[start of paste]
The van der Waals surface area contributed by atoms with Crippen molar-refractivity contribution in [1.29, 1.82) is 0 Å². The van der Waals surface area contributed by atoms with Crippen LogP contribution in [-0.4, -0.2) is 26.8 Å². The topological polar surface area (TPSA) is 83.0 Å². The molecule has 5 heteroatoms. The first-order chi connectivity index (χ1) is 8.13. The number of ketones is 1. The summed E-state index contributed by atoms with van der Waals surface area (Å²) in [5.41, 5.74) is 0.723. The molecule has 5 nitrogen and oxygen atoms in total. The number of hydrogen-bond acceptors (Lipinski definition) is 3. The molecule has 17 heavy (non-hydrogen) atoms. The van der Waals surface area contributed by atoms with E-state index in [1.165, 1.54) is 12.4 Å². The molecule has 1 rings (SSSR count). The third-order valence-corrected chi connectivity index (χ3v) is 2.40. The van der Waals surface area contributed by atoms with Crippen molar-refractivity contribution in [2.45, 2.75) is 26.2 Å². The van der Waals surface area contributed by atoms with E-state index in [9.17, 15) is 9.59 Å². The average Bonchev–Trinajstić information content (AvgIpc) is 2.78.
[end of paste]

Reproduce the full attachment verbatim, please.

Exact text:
The van der Waals surface area contributed by atoms with Crippen molar-refractivity contribution in [1.29, 1.82) is 0 Å². The van der Waals surface area contributed by atoms with Crippen LogP contribution in [-0.4, -0.2) is 26.8 Å². The topological polar surface area (TPSA) is 83.0 Å². The molecule has 5 heteroatoms. The first-order chi connectivity index (χ1) is 8.13. The number of ketones is 1. The summed E-state index contributed by atoms with van der Waals surface area (Å²) in [5.41, 5.74) is 0.723. The molecule has 5 nitrogen and oxygen atoms in total. The number of hydrogen-bond acceptors (Lipinski definition) is 3. The molecule has 17 heavy (non-hydrogen) atoms. The van der Waals surface area contributed by atoms with E-state index in [1.165, 1.54) is 12.4 Å². The molecule has 1 rings (SSSR count). The third-order valence-corrected chi connectivity index (χ3v) is 2.40. The van der Waals surface area contributed by atoms with Crippen molar-refractivity contribution in [2.45, 2.75) is 26.2 Å². The van der Waals surface area contributed by atoms with E-state index in [9.17, 15) is 9.59 Å². The average Bonchev–Trinajstić information content (AvgIpc) is 2.78.